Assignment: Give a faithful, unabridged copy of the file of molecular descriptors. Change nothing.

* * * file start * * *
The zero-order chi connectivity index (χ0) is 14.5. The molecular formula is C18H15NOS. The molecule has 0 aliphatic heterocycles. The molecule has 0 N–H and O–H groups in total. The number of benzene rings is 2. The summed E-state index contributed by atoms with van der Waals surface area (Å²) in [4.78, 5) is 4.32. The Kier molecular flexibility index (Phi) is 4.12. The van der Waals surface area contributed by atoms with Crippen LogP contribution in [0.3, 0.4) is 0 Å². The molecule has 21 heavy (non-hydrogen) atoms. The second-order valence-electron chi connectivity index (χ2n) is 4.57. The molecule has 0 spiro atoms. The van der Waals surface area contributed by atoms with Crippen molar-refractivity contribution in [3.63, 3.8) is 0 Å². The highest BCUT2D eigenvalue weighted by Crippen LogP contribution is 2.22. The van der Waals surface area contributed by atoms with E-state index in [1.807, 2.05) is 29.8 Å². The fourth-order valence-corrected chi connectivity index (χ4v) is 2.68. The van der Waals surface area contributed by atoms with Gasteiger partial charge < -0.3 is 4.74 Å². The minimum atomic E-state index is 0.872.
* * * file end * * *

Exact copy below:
The zero-order chi connectivity index (χ0) is 14.5. The molecular formula is C18H15NOS. The molecule has 0 aliphatic heterocycles. The molecule has 0 N–H and O–H groups in total. The number of benzene rings is 2. The summed E-state index contributed by atoms with van der Waals surface area (Å²) in [4.78, 5) is 4.32. The Kier molecular flexibility index (Phi) is 4.12. The van der Waals surface area contributed by atoms with Crippen LogP contribution in [0.3, 0.4) is 0 Å². The molecule has 21 heavy (non-hydrogen) atoms. The second-order valence-electron chi connectivity index (χ2n) is 4.57. The molecule has 0 spiro atoms. The van der Waals surface area contributed by atoms with Crippen molar-refractivity contribution in [3.63, 3.8) is 0 Å². The highest BCUT2D eigenvalue weighted by Crippen LogP contribution is 2.22. The van der Waals surface area contributed by atoms with E-state index in [1.807, 2.05) is 29.8 Å². The fourth-order valence-corrected chi connectivity index (χ4v) is 2.68. The van der Waals surface area contributed by atoms with Gasteiger partial charge < -0.3 is 4.74 Å². The minimum atomic E-state index is 0.872.